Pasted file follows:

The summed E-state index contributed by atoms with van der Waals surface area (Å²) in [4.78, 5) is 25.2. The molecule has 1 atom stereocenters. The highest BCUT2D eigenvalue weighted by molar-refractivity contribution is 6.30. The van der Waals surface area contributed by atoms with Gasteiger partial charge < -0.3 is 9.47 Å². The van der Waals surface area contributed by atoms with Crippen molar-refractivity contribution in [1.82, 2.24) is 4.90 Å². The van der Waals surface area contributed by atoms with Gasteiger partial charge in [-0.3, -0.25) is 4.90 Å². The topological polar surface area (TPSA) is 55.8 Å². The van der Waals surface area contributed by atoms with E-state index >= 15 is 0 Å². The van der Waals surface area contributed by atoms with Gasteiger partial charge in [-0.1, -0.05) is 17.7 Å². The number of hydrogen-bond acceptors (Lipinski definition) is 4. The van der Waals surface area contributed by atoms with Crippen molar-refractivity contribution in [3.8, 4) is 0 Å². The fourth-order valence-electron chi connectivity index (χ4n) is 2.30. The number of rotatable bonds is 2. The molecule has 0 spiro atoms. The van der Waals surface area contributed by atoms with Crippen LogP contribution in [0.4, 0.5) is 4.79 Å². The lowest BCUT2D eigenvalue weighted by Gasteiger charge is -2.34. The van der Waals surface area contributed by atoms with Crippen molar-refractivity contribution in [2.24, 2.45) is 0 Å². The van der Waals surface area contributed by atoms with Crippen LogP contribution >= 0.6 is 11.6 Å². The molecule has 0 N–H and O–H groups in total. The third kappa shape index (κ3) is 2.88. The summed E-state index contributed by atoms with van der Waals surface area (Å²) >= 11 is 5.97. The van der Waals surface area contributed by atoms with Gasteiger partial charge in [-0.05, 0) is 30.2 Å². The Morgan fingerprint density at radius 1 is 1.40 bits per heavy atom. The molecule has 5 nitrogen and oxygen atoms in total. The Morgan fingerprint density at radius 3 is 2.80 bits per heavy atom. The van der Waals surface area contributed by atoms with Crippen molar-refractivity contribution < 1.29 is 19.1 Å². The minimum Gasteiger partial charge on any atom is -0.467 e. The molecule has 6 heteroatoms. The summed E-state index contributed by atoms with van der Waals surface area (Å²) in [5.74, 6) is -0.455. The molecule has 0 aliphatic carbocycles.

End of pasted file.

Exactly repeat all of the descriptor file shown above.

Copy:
The summed E-state index contributed by atoms with van der Waals surface area (Å²) in [4.78, 5) is 25.2. The molecule has 1 atom stereocenters. The highest BCUT2D eigenvalue weighted by molar-refractivity contribution is 6.30. The van der Waals surface area contributed by atoms with Gasteiger partial charge < -0.3 is 9.47 Å². The van der Waals surface area contributed by atoms with Crippen molar-refractivity contribution in [1.82, 2.24) is 4.90 Å². The van der Waals surface area contributed by atoms with Gasteiger partial charge in [-0.3, -0.25) is 4.90 Å². The topological polar surface area (TPSA) is 55.8 Å². The van der Waals surface area contributed by atoms with E-state index >= 15 is 0 Å². The van der Waals surface area contributed by atoms with Gasteiger partial charge in [-0.1, -0.05) is 17.7 Å². The number of hydrogen-bond acceptors (Lipinski definition) is 4. The van der Waals surface area contributed by atoms with Crippen molar-refractivity contribution in [3.8, 4) is 0 Å². The fourth-order valence-electron chi connectivity index (χ4n) is 2.30. The number of rotatable bonds is 2. The molecule has 0 spiro atoms. The van der Waals surface area contributed by atoms with Crippen LogP contribution in [0.4, 0.5) is 4.79 Å². The lowest BCUT2D eigenvalue weighted by Gasteiger charge is -2.34. The van der Waals surface area contributed by atoms with Crippen molar-refractivity contribution in [2.24, 2.45) is 0 Å². The van der Waals surface area contributed by atoms with Crippen LogP contribution >= 0.6 is 11.6 Å². The molecule has 0 N–H and O–H groups in total. The third kappa shape index (κ3) is 2.88. The summed E-state index contributed by atoms with van der Waals surface area (Å²) >= 11 is 5.97. The van der Waals surface area contributed by atoms with Gasteiger partial charge in [-0.05, 0) is 30.2 Å². The Morgan fingerprint density at radius 1 is 1.40 bits per heavy atom. The molecule has 5 nitrogen and oxygen atoms in total. The Morgan fingerprint density at radius 3 is 2.80 bits per heavy atom. The van der Waals surface area contributed by atoms with Crippen molar-refractivity contribution < 1.29 is 19.1 Å². The minimum Gasteiger partial charge on any atom is -0.467 e. The molecule has 6 heteroatoms. The summed E-state index contributed by atoms with van der Waals surface area (Å²) in [5.74, 6) is -0.455. The molecule has 0 aliphatic carbocycles.